A brisk, readable retelling with a slightly odd emphasis.




Novelist/historian Read (The Death of a Pope, 2009, etc.) revisits the notorious case that revealed the ugly extent of anti-Semitism in France.

The conviction of Captain Alfred Dreyfus for treason on December 22, 1894 was only the beginning of a 12-year ordeal that divided France and remains one of history’s most famous instances of official misconduct and injustice. It ended with the Jewish officer’s complete exoneration, but only after he had suffered nearly five years’ imprisonment on Devil’s Island. Members of the armed forces forged documents and gave false testimony to ensure that his guilt was not questioned, while members of the government looked the other way in the interests of not damaging the public’s faith in the army. Read’s account, based mostly on secondary sources, adds one new element to this oft-told tale: an effort to explain the motives of the anti-Dreyfusards, many of whom (like the author) were Catholic, as something beyond knee-jerk anti-Semitism. “The Affair is intelligible only if it seen in the context of the ideological struggle between the France of St. Louis and the France of Voltaire,” writes the author. True enough, but his attempt to provide that context by detailing the persecution of Catholic priests during the French Revolution and the ongoing anticlericalism of secularists in the Third Republic at times seems uncomfortably close to justifying the misdeeds that condemned an innocent man. It’s a matter of tone rather than factual inaccuracy. We hear repeatedly about Dreyfus’ aloof manner and the poor impression he made at his several trials, while Read writes of the generals who refused to pursue compelling evidence against the real traitor, “to them the choice was between injustice and disorder.” An obvious miscarriage of justice is certainly more understandable when one realizes that the anti-Dreyfusards believed that clearing him would shake the foundations of the state. It does nothing to soften the repulsive impression made by mobs shrieking “Dirty Jew!” as Dreyfus was wrongfully convicted.

A brisk, readable retelling with a slightly odd emphasis.

Pub Date: March 13, 2012

ISBN: 978-1-60819-432-2

Page Count: 416

Publisher: Bloomsbury

Review Posted Online: Nov. 21, 2011

Kirkus Reviews Issue: Dec. 1, 2011

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The author's youthfulness helps to assure the inevitable comparison with the Anne Frank diary although over and above the...


Elie Wiesel spent his early years in a small Transylvanian town as one of four children. 

He was the only one of the family to survive what Francois Maurois, in his introduction, calls the "human holocaust" of the persecution of the Jews, which began with the restrictions, the singularization of the yellow star, the enclosure within the ghetto, and went on to the mass deportations to the ovens of Auschwitz and Buchenwald. There are unforgettable and horrifying scenes here in this spare and sombre memoir of this experience of the hanging of a child, of his first farewell with his father who leaves him an inheritance of a knife and a spoon, and of his last goodbye at Buchenwald his father's corpse is already cold let alone the long months of survival under unconscionable conditions.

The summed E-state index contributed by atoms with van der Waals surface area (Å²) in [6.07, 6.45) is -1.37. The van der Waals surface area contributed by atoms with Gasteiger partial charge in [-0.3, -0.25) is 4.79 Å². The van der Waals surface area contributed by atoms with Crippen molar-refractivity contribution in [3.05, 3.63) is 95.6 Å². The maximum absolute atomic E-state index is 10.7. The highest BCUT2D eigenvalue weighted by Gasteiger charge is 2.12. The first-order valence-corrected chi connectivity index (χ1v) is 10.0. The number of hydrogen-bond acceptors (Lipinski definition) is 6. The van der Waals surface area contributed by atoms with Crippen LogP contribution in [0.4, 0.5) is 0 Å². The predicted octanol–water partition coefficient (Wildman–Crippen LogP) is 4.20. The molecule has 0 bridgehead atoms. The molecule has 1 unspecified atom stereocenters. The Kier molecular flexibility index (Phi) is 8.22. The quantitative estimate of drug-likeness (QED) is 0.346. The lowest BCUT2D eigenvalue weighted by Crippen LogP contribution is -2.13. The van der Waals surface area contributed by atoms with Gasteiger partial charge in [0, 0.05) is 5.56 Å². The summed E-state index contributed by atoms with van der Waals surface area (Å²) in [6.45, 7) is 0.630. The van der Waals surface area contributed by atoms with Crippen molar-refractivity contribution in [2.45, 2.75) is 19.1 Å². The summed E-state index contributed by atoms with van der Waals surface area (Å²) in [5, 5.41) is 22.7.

The author's youthfulness helps to assure the inevitable comparison with the Anne Frank diary although over and above the sphere of suffering shared, and in this case extended to the death march itself, there is no spiritual or emotional legacy here to offset any reader reluctance.

Pub Date: Jan. 16, 2006

ISBN: 0374500010

Page Count: 120

Publisher: Hill & Wang

Review Posted Online: Oct. 7, 2011

Kirkus Reviews Issue: Jan. 15, 2006

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For Howard Zinn, long-time civil rights and anti-war activist, history and ideology have a lot in common. Since he thinks that everything is in someone's interest, the historian—Zinn posits—has to figure out whose interests he or she is defining/defending/reconstructing (hence one of his previous books, The Politics of History). Zinn has no doubts about where he stands in this "people's history": "it is a history disrespectful of governments and respectful of people's movements of resistance." So what we get here, instead of the usual survey of wars, presidents, and institutions, is a survey of the usual rebellions, strikes, and protest movements. Zinn starts out by depicting the arrival of Columbus in North America from the standpoint of the Indians (which amounts to their standpoint as constructed from the observations of the Europeans); and, after easily establishing the cultural disharmony that ensued, he goes on to the importation of slaves into the colonies. Add the laborers and indentured servants that followed, plus women and later immigrants, and you have Zinn's amorphous constituency. To hear Zinn tell it, all anyone did in America at any time was to oppress or be oppressed; and so he obscures as much as his hated mainstream historical foes do—only in Zinn's case there is that absurd presumption that virtually everything that came to pass was the work of ruling-class planning: this amounts to one great indictment for conspiracy. Despite surface similarities, this is not a social history, since we get no sense of the fabric of life. Instead of negating the one-sided histories he detests, Zinn has merely reversed the image; the distortion remains.

Pub Date: Jan. 1, 1979

ISBN: 0061965588

Page Count: 772

Publisher: Harper & Row

Review Posted Online: May 26, 2012

Kirkus Reviews Issue: Jan. 1, 1979

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